Topic 4 - Dynamic Genomes Flashcards Preview

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Flashcards in Topic 4 - Dynamic Genomes Deck (34):
1

Define synteny

The term used to describe the preserved order of genes along a chromosome, or region of chromosome, indicative of a shared common ancestral chromosome.

2

Define paleoploidy

The state of genome or chromosome ploidy in evolutionary common ancestral organisms implied by the genome analysis of present-day organisms.

3

Define paralogues

Genes within the same species that share a common ancestor through duplication event.

4

What features of DNA sequence contribute to the differences in C-value between organisms?

You may have thought of highly repetitive sequences (often called satellites and microsatellites), the presence of introns, RNA-encoding genes and transposons.

5

What are Pseudogenes?

Non-functional copies of a gene, which, if transcribed, produce an inactive protein.

6

What is pseudotetraploid?

The state of an organism's genome reflecting incomplete tetraploidy, often through chromosome loss. Organisms can become tetraploid (i.e. have two sets of their diploid genome) by alloploidy (the two sets originate in ancestrally related, but separate species) or autoploidy (the two sets originating in the same species).

7

What is the function of histone proteins?

Histones are protein components of chromosomes; they assemble to form a multimeric complex around which the DNA winds as part of the compaction process to form a chromosome.

8

Within which cellular areas are ribosomes found in a eukaryote?

Ribosomes are found at the rough endoplasmic reticulum and also in the cytosol.

9

Recall an example of a polyploid organism

An example might be the hexaploid common wheat, and also the pseudotetraploid X. laevis.

10

In addition to the order of genes along a chromosome, which other feature of genes could be used for comparisons when looking for synteny? (Hint: Consider how the coding region of a gene is split.)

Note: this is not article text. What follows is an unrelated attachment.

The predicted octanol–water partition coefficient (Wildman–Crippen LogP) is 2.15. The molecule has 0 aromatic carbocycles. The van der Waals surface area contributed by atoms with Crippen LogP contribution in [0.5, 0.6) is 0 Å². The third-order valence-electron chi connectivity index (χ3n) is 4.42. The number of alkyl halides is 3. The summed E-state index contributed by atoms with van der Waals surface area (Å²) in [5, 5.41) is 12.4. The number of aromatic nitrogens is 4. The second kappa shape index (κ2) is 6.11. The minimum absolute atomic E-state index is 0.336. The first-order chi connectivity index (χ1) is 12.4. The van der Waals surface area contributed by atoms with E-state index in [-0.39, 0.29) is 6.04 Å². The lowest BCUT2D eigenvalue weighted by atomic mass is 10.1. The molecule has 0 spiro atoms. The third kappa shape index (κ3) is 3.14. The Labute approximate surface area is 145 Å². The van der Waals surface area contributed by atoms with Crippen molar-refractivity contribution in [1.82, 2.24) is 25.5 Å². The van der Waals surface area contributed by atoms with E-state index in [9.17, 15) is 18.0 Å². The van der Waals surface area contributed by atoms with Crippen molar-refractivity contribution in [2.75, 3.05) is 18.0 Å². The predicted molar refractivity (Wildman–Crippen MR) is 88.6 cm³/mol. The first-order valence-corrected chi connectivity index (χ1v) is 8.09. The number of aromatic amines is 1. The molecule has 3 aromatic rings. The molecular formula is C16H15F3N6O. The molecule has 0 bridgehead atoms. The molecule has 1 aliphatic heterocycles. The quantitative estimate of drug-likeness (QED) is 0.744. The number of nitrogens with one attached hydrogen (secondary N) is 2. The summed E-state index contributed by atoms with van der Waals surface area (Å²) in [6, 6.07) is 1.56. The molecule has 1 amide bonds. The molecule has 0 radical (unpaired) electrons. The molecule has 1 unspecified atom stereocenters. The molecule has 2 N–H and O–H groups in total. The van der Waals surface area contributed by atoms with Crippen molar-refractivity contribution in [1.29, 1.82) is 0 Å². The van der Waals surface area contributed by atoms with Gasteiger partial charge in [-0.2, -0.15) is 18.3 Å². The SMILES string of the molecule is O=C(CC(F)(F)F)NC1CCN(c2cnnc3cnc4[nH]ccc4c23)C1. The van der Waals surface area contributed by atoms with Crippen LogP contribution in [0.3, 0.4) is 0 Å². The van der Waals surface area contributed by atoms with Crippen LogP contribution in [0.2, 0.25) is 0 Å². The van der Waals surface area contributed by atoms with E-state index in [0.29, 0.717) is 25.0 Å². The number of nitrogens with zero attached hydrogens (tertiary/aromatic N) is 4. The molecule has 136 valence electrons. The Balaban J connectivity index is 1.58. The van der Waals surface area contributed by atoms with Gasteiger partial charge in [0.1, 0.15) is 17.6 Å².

The position of introns and exons, as well as transcriptional orientation, in regions of synteny, would also be expected to be similar.

11

In addition to the order of genes along a chromosome, which other feature of genes could be used for comparisons when looking for synteny? (Hint: Consider how the coding region of a gene is split.)

The position of introns and exons, as well as transcriptional orientation, in regions of synteny, would also be expected to be similar.

12

Which two lines of evidence based upon gene/protein sequence and chromosome structure can provide evidence for duplication events?

Comparison programmes such as BLAST, which identify genes/proteins of similar sequence and synteny, can be used to identify conserved gene order, both indicative of duplication events.

13

What is the 2R hypothesis?

The hypothesis, now accepted, that the evolution of vertebrates involved two whole genome duplications (WGDs).

14

Recall the meaning of the term synteny.

Synteny is the shared order of genes along a stretch of an ancestral chromosome that is shared in the descendants from that common ancestor.

15

What are orthologues?

This term is used to describe all genes that are derived from a common ancestral gene that are found in different species. These often retain the same function in both species. For example, the human β-globin gene and the mouse β-globin genes are orthologues. Similarly, the mouse FEN1 gene and human FEN1 gene are orthologues.

16

What are paralogues?

Genes that are within the same species that have arisen from a common ancestor through a duplication event. As an example, the mouse β-globin and α-globin genes are paralogues.

17

What are homologues?